This Inspector-Rex obsessed canine is Hamish, who belongs to Sue, who recently got into an argument with a zoologist about whether or not her dog is really watching TV.
The zoologist argued that it’s not possible for dogs to see TV the way we do. Probably, he suggested, Hamish’s good sense of hearing is what’s working, and he is simply reacting to the sounds of animals he can hear on the TV. But is he?
Sue swears black and blue that Hamish does watch the screen – and in particular, enjoys animal programs. For one, he tries to interact with the animals on screeen, even with the sound off. And, when the program Inspector Rex is on, he will intently watch the main character, a German shepherd. If the dog leaves the screen then Hamish will get up and look behind the TV set to see where he’s gone.
So what’s going on here? Well, I scrounged around online and found that Sue’s anecdotes correspond well with other stories told by dog owners about their pets watching TV. There are lots of hilarious stories out there about of pets watching and reacting to animal shows. But, it’s also true that not all dogs seem to watch TV or react to it in the same way.
Can dogs watch tv?
Well, yes. Back in 2003 some Hungarian scientists proved that dogs can watch TV, by testing whether dogs respond to videotaped images of their owners. They discovered that not only do dogs recognise their owners on screen, they also respond to non-verbal commands given on video. Dogs who couldn’t smell their owners – and smell is a pretty major sense for dogs interpreting the world – still obeyed the commands issued by video.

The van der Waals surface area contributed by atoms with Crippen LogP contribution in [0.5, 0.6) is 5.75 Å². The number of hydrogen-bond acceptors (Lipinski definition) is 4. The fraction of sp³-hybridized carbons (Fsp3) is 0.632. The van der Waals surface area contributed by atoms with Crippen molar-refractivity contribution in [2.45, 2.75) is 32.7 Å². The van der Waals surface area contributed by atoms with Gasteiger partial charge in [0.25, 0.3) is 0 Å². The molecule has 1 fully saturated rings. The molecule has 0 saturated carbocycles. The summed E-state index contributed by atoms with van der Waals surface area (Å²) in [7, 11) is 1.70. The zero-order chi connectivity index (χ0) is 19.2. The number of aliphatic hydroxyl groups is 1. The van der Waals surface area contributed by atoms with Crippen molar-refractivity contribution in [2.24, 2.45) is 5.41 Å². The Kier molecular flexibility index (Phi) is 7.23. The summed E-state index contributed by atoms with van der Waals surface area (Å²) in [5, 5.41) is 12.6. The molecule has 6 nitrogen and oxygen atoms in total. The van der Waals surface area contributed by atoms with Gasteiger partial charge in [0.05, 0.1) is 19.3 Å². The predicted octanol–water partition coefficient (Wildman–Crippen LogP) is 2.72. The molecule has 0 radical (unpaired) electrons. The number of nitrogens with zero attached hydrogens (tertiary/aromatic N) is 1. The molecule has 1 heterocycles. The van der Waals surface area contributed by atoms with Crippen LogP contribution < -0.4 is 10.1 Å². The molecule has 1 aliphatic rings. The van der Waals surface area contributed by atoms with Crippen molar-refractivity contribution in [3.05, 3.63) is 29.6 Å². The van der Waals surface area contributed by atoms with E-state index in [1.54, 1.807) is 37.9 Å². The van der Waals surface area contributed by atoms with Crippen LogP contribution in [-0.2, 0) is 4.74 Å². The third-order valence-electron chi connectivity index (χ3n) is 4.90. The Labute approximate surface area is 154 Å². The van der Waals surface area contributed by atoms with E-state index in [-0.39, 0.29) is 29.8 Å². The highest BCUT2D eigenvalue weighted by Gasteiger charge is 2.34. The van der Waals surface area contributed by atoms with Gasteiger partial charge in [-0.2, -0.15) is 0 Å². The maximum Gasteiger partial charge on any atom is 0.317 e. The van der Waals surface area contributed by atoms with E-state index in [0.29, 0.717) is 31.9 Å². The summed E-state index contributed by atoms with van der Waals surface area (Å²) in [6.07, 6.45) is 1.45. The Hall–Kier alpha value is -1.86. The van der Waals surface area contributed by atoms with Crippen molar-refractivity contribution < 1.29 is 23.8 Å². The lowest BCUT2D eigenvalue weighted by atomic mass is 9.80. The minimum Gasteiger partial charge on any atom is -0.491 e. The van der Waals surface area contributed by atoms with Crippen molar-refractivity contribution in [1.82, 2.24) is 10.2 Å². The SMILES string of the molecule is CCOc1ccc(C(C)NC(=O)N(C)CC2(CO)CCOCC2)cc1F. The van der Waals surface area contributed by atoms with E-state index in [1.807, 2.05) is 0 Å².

Then, more recently, some Australian researchers decided to check up on the old idea of all dogs having the same eye size and structure. They found out that different sized dogs do have different sized eyeballs. And, more excitingly, they also found that dogs have two completely different ways of seeing the world.
It turns out that some dogs have a visual streak – a high density line of visual cells that runs across the whole retina. This gives them a wide field of view and good peripheral vision. Other dogs just have a big cluster of visual cells right in the middle of their field of vision, called an ‘area centralis’. They can’t see much peripherally, but what they do see is in much higher definition.
This could help explain why some dogs chase after things, while others don’t. For dogs with a visual streak, a moving object will stay in their field of vision for a long time, enabling them to track it. Dogs with long noses tend to have this sort of vision, which could explain why they’re so good at hunting and catching – think hounds and beagles, or wolves.
For dogs with an area centralis, a moving object flashes quickly across their field of vision and is then gone. Short-nosed dogs are more likely to have this sort of vision, and it probably explains why they are less reactive to objects moving at speed – after a certain point, they just can’t see them. In Hamish’s case it could also explain why he’s so good at watching telly – having high def sight must make TV viewing a breeze!
Check out the original stories and, if you’re tired of Inspector Rex re-runs, maybe these will keep you amused:
Dogs explain the atom (video)
Science dog blog (tragically, it only has one post. About Tetris.)